While there is plenty of raw wilderness in Tassie, domesticated nature is pretty amazing too. The parks don’t quite match those in NZ but they exceed those of Sydney. 

Take Launceston’s City Park. Sweet smelling grass and beds of flowers. 

 And some of the flowers in close up.


Inside the green house.     

 Walking down the stairs to the entrance of Princes Park in Launceston is a life-size statue of some founding father. Standing next to him, you realise how short they were a century and a bit ago; even with the hat I was taller. 

In the middle of Princes Park, a fountain.


The historic site of Highfield, managed by  Tasmanian Parks and Wildlife, has some lovely flower beds despite being perched on the wind-swept cliffs on the edge of the north-west in Stanley and baring the full force of the roaring forties. In the first shot, taken from the verandah, you can see the sea in the distance, way below the cliffs. 


Love the old-fashioned stocks!

  Private gardens are very pretty too. Flowers in Strahan include the perennial favourite, the hydrangea. Again, I haven’t seen many specimens to rival those gigantic flowers in NZ, but the shrubs do quite nicely.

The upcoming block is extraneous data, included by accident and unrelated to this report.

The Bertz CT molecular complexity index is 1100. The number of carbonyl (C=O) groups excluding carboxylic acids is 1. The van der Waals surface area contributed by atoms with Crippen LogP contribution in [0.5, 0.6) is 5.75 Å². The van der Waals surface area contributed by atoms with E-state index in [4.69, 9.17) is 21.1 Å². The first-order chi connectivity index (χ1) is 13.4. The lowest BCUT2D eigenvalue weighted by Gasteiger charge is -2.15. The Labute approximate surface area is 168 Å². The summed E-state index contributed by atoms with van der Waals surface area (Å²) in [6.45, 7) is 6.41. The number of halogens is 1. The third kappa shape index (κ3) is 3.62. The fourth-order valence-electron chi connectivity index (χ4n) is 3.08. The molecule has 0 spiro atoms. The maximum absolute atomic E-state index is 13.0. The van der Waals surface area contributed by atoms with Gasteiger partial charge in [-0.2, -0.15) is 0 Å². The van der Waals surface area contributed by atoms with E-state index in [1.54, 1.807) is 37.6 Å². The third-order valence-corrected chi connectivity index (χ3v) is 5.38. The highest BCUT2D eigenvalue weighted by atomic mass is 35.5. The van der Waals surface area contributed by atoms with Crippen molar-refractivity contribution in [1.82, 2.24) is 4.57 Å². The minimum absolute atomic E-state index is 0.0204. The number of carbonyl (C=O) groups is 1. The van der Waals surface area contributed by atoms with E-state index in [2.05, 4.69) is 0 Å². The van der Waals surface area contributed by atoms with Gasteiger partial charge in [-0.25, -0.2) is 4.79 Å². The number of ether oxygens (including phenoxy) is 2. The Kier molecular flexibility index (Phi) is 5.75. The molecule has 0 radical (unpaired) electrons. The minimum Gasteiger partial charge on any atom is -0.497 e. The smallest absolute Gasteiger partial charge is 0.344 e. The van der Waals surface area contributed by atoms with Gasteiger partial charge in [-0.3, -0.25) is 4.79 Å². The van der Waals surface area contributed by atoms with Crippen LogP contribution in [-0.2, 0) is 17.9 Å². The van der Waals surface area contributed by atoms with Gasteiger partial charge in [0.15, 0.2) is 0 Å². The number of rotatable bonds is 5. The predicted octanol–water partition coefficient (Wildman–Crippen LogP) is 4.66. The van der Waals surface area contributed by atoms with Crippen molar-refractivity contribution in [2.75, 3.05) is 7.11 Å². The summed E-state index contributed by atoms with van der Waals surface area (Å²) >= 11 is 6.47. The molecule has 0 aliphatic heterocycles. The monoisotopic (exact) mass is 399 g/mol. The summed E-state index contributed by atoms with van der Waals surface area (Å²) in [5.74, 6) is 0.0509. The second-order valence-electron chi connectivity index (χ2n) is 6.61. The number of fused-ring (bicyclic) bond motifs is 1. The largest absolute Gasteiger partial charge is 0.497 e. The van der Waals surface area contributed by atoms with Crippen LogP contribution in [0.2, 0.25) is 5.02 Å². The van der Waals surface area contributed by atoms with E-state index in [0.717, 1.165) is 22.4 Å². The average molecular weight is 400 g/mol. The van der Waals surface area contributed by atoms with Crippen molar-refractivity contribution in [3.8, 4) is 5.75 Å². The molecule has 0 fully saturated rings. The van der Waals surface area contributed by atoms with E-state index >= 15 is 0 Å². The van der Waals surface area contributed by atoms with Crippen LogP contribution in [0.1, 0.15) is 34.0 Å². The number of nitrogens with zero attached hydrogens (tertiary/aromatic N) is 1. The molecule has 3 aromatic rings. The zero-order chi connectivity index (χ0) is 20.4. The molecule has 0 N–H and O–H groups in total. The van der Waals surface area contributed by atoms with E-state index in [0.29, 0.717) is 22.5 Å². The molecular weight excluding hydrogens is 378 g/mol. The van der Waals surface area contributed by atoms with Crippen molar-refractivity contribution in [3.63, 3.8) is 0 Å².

And this unusual colour and pattern caught my eye. 



4 thoughts on “Manicured

  1. Absolutely gorgeous. They do have different ‘cool weather’ flowers in Tasmania, compared to Sydney. Do they still have the monkeys in City Park in Launceston?

  2. The statue in Prince’s Square is of Dr William Pugh, first person to administer an anaesthetic in Launceston. You can imagine he would have been a bit of a hero! I have photos of my girls and their friends posing with him – they decorated him with a sunhat, sun glasses, and daisy chains they had just made from the daisies in the lawn there. No respect!

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